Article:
Finally, ending the night was a set from one of my favorite Chicago hardcore bands, MK Ultra. At one point in the 90’s, indie rock heart throb John Vanderslice played in a band of the same name, issuing a cease and desist order on the locals, despite the fact that the audiences didn’t really overlap. MK Ultra reclaimed the name and spent their set Saturday night picking exactly where they left off in 2000. It felt as if they never lost a step and played with the same vigor and energy that they did in their “heyday.”
Unlike the 1990’s incarnation of the band, there was very little political banter between songs and was replaced with genuine appreciation for the audience attending and a call to the punk scene to start talking about issues on stage between songs. Something that was time honored in the 90’s, replaced by either apathy, or an understanding that everyone in attendance operates on the same page.
The discography is now available on two LP’s, along with a digital download coupon, on Youth Attack records.
I feel like I’m living in a really strange era of music right now. I also feel like I’m living in a really strange period in pop culture/time right now. The 80s are retro and I’m not that old, you know? I feel like so many things that happened when I was a kid are coming back around or something … basically, they are probably coming back to people who are a little older than I was then, but because I was so aware and precocious* at even 6, 8, 10 years old, it doesn’t matter. I still thought then like I do now and remember them like it was yesterday.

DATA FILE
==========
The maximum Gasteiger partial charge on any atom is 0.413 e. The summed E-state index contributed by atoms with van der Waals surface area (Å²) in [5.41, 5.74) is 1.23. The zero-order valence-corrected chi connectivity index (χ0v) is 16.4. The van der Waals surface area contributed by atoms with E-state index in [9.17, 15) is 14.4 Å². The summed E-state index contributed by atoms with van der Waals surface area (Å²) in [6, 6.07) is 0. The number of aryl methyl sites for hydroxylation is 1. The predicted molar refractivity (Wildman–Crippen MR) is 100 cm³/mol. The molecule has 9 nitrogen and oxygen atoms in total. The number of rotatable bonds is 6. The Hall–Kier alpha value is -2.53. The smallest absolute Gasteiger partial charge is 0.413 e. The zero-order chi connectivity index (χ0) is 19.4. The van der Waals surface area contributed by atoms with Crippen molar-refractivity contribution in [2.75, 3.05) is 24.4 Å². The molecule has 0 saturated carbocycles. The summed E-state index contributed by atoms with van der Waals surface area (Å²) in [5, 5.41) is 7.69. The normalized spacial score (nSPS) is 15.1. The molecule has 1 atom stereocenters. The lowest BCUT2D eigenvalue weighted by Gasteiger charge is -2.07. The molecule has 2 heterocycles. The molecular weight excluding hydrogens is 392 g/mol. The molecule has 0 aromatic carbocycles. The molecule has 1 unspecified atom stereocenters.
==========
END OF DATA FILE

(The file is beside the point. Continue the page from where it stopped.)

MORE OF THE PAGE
I was driving to a friend’s photography show a year or so ago and heard this song (I didn’t know the name) — Welcome To The Black Parade. Because of how the chorus kicked in, I knew it was a modern band that was probably popular with the kids. but as the song continued to progress, I just pulled back and heard all the guitars and whatnot, and I thought … this was our Poison, cause it was pretty metal. And what I mean by that is not “It was pretty metal,” as in fairly metal, but it was “pretty” metal, as in shiny metal. Fluffy. Wanker lite. When I was a kid, I thought that Poison and Winger and Cinderella and Warrant and all those bands were metal. They weren’t. They were pop. But I didn’t know that then. And that’s what this song is — pop. With lots of guitars and posturing.
As I continued home, I heard this song — Sweet Escape. Let me tell you. I had NO CLUE who this was. Not one single clue until I looked it up when I got home. I heard this one and I thought, this could have come straight out of 1985. Seriously. I would have been all over this song then. It would have been a Top 40 #1. I nearly fell down when I saw it was Gwen Stefani. (Sidenote: is she going to lose those harajuku girls or what?) It just seemed so unlike her. No bad girl here. Straight popalicious. Not a hard edge to be found. I guess it features Akon, but I didn’t catch any of that on the radio.
(I love that I can type “bad girl escape sweet” and “carry on marching band” into google and get the names of these two songs, and then go to you tube and find the videos.)
Then, as if i needed the 80’s deal sealed, they went into With or Without You, for an authentic 80s classic. It’s funny. There was so much different stuff on Top 40 radio back in the 80s, and the things that lasted are now our classic rock. This would be one of them, I suppose.
The whole night kicked off with hearing Johnny Mars back on the air for the first time in over five years, which was really a treat. What comes around goes around.